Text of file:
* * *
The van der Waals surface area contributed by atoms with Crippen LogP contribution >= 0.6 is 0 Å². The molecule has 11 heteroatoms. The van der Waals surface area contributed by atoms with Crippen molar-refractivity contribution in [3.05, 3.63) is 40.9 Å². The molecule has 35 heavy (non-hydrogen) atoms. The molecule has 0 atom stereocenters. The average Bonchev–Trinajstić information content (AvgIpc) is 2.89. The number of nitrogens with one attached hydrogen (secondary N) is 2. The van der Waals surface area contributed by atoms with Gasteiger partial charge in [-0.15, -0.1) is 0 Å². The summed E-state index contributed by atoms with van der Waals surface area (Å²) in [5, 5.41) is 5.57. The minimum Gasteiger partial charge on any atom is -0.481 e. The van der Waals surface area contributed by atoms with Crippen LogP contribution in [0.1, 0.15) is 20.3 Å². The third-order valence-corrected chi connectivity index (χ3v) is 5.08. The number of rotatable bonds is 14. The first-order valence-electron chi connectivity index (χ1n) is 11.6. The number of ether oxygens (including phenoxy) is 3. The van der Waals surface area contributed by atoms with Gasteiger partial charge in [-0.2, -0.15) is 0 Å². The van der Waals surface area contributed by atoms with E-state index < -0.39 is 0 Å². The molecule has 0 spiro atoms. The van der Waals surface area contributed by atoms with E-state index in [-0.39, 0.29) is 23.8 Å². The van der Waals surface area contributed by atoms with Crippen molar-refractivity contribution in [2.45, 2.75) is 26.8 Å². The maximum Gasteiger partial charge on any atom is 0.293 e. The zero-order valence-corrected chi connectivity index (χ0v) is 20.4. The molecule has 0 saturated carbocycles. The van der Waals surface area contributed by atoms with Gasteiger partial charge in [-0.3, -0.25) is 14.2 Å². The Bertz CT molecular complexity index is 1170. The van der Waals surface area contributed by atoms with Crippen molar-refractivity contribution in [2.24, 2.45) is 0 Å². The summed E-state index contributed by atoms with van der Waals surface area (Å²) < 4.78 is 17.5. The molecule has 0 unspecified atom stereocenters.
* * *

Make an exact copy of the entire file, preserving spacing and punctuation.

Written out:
The van der Waals surface area contributed by atoms with Crippen LogP contribution >= 0.6 is 0 Å². The molecule has 11 heteroatoms. The van der Waals surface area contributed by atoms with Crippen molar-refractivity contribution in [3.05, 3.63) is 40.9 Å². The molecule has 35 heavy (non-hydrogen) atoms. The molecule has 0 atom stereocenters. The average Bonchev–Trinajstić information content (AvgIpc) is 2.89. The number of nitrogens with one attached hydrogen (secondary N) is 2. The van der Waals surface area contributed by atoms with Gasteiger partial charge in [-0.15, -0.1) is 0 Å². The summed E-state index contributed by atoms with van der Waals surface area (Å²) in [5, 5.41) is 5.57. The minimum Gasteiger partial charge on any atom is -0.481 e. The van der Waals surface area contributed by atoms with Crippen LogP contribution in [0.1, 0.15) is 20.3 Å². The third-order valence-corrected chi connectivity index (χ3v) is 5.08. The number of rotatable bonds is 14. The first-order valence-electron chi connectivity index (χ1n) is 11.6. The number of ether oxygens (including phenoxy) is 3. The van der Waals surface area contributed by atoms with Gasteiger partial charge in [-0.2, -0.15) is 0 Å². The van der Waals surface area contributed by atoms with E-state index < -0.39 is 0 Å². The molecule has 0 spiro atoms. The van der Waals surface area contributed by atoms with E-state index in [-0.39, 0.29) is 23.8 Å². The van der Waals surface area contributed by atoms with Crippen molar-refractivity contribution in [2.45, 2.75) is 26.8 Å². The maximum Gasteiger partial charge on any atom is 0.293 e. The zero-order valence-corrected chi connectivity index (χ0v) is 20.4. The molecule has 0 saturated carbocycles. The van der Waals surface area contributed by atoms with Gasteiger partial charge in [-0.3, -0.25) is 14.2 Å². The Bertz CT molecular complexity index is 1170. The van der Waals surface area contributed by atoms with Crippen molar-refractivity contribution in [2.24, 2.45) is 0 Å². The summed E-state index contributed by atoms with van der Waals surface area (Å²) < 4.78 is 17.5. The molecule has 0 unspecified atom stereocenters.